Coronavirus in Vietnam: chatting with our local experts

Vietnam has made the headlines for being the biggest country – by population – to record zero Covid-19 deaths. We chatted with our local experts to learn more.
Rice field and river, NinhBinh, Vietnam. Photo: John Bill/Shutterstock
Rice field and river, NinhBinh, Vietnam. Photo: John Bill/Shutterstock

A country that has wowed the world with its success in containing coronavirus, Vietnam still has a grand total of zero reported deaths from the disease, and only around 350 cases. We spoke to three of our local experts on-the-ground, to see how life had changed under Covid-19, and what travel to the country could look like for the rest of 2020 and into 2021.    

Sang Nguyen

Senior Direct Travel consultant, Trails of Indochina

Sang Nguyen. Photo: private archive

Q: How has life in Hanoi changed for you over the last couple of months, and what does daily life look like for you right now?

A: Lockdown was lifted and social-distancing measures were relaxed two months ago. During that time, we pretty much stayed at home and only met people on social media – though we were still able go out to work or buy food. Right now, as a nation, we have successfully stopped the spread of coronavirus and everything is back to normal. All business have re-opened – but for domestic use only – and Vietnam’s residents can travel freely around the country without any restrictions. We have returned to the office and do need to wear the masks when going out. However, international arrivals are still banned, so that affects tourism a lot. Some hotels are still closed due to very low occupancy and only serve the local people – with special discounts for booking during this time.

Q: As a tour operator, how did you manage to stay in touch with your suppliers, and has that relationship changed over the last few months?

A: We have been continuing to work throughout the pandemic, but with limited time spent at the office. We have restructured the company to ensure that we are in a strong financial position. We are also in the process of creating some special promotions with the suppliers for next season when the appetite for travel returns. There are no significant changes in regard to our relationships with suppliers – we are all trying to support each other in the face of these testing circumstances.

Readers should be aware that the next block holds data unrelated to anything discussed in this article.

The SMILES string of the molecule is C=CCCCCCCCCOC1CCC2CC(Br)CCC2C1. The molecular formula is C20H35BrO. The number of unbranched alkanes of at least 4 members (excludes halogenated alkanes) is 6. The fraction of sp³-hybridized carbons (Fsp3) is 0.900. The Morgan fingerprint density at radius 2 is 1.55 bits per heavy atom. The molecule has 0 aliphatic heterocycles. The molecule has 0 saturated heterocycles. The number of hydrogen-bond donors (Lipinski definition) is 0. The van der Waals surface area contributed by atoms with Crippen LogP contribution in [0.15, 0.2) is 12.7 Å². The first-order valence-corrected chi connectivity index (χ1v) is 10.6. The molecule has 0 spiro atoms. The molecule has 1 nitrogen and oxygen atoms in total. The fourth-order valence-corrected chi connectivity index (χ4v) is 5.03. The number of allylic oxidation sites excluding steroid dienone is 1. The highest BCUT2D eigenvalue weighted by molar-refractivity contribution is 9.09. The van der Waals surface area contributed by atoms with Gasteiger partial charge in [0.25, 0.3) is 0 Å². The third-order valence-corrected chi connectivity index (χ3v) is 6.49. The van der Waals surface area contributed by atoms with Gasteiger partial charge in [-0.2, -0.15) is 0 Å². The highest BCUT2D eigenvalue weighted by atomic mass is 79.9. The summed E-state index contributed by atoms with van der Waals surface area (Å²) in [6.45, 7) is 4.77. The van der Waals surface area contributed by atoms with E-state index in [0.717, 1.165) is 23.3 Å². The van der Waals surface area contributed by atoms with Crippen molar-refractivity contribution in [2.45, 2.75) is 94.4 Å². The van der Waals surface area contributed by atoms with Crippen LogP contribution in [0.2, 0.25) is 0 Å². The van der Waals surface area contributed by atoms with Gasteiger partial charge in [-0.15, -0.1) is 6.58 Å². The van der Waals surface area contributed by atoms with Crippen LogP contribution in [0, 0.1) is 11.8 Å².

Rice fields of Mai Chau, northwest Vietnam. Photo: Hans Gert Broeder/Shutterstock

Q: Now that normality is returning to Vietnam, when do you think international travellers will be allowed to return to the country (especially UK and US travellers)?

A: As far as I know, we may reopen our borders in September, but only to countries in Asia that have not had any cases for thirty days – even then, visitors will be subject to a 14-day quarantine upon arrival to protect the local people. The airlines may open the international flights from Europe towards the end of this year, and the US at the beginning of 2021. But nothing can be predicted at this time. We will just wait to see how the other countries manage the disaster.

Q: Do you think travel to Vietnam will be different when it is allowed again? If so, how?

A: I don’t think it will be different. The only difference we could see is that sites could be less crowded, so that people will be able to enjoy the landscape without seeing so many other people in front of them. They could also get special deals as hotels will be keen to implement promotions in order to encourage people to travel again.

Q: Will festivals will be happening in Vietnam this year?

A: Yes, festivals will be happening as usual, including the Iron Man Danang this September and Hue Festival in Aug, among others.

Marie Jacobs

Partnership Manager at Insight Guides

Marie Jacobs on the road. Photo: private archive

Q: Are you already planning your next domestic trips? Or even international ones?

A: As Vietnam did a great job fighting the pandemic, domestic tourism has been slowly returning since the beginning of May. I have been fortunate enough to travel twice since then, once to Ninh Binh and once to Soc Son – both destinations are close to Hanoi, which make them a great weekend getaway. It was nice to get out of the city and support local businesses! Unfortunately there is no international travel and I don’t have any plans to go further afield, but there is still plenty to see in Vietnam. 

Q: What are your favourite off-the-beaten-track spots in Vietnam that you think will be great spots to visit again?

A: One of my favourite places is Mai Châu, a small village amid beautiful cliffs and rice paddies. It’s a very laidback, easygoing place and there are only a few home-stays and one eco hotel. It’s a wonderful spot to relax, hike, ride a bicycle and get a feel of the local way of life. 

Another spot that’s high on my list is Hà Giang. It’s a bit more popular, especially among expats in Hanoi, but still a place I would recommend to everyone. This place is known for its loop around the mountains, which can take you all the way to the Chinese border, making it a 5–6-day driving mission (with some really tough roads here and there). Along the way you can stop at remote villages where they have a few home-stays, who love to have family dinners with you. It’s a trip where you can be completely “off the grid” for a few days.